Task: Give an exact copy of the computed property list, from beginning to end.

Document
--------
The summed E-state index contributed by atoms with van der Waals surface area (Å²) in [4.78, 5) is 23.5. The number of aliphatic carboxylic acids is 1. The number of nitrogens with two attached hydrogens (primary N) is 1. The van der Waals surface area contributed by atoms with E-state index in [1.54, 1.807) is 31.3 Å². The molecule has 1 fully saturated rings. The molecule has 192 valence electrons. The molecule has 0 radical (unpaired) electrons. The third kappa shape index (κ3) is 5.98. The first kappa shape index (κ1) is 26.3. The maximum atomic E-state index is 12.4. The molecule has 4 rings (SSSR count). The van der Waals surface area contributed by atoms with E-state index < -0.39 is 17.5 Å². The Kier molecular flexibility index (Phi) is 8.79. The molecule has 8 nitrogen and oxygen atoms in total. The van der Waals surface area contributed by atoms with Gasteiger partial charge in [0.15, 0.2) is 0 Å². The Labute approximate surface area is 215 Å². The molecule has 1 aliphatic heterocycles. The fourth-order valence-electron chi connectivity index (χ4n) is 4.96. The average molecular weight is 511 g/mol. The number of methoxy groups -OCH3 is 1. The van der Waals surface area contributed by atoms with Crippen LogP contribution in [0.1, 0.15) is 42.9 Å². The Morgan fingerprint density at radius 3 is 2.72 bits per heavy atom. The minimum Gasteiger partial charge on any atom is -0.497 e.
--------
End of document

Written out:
The summed E-state index contributed by atoms with van der Waals surface area (Å²) in [4.78, 5) is 23.5. The number of aliphatic carboxylic acids is 1. The number of nitrogens with two attached hydrogens (primary N) is 1. The van der Waals surface area contributed by atoms with E-state index in [1.54, 1.807) is 31.3 Å². The molecule has 1 fully saturated rings. The molecule has 192 valence electrons. The molecule has 0 radical (unpaired) electrons. The third kappa shape index (κ3) is 5.98. The first kappa shape index (κ1) is 26.3. The maximum atomic E-state index is 12.4. The molecule has 4 rings (SSSR count). The van der Waals surface area contributed by atoms with E-state index < -0.39 is 17.5 Å². The Kier molecular flexibility index (Phi) is 8.79. The molecule has 8 nitrogen and oxygen atoms in total. The van der Waals surface area contributed by atoms with Gasteiger partial charge in [0.15, 0.2) is 0 Å². The Labute approximate surface area is 215 Å². The molecule has 1 aliphatic heterocycles. The fourth-order valence-electron chi connectivity index (χ4n) is 4.96. The average molecular weight is 511 g/mol. The number of methoxy groups -OCH3 is 1. The van der Waals surface area contributed by atoms with Crippen LogP contribution in [0.1, 0.15) is 42.9 Å². The Morgan fingerprint density at radius 3 is 2.72 bits per heavy atom. The minimum Gasteiger partial charge on any atom is -0.497 e.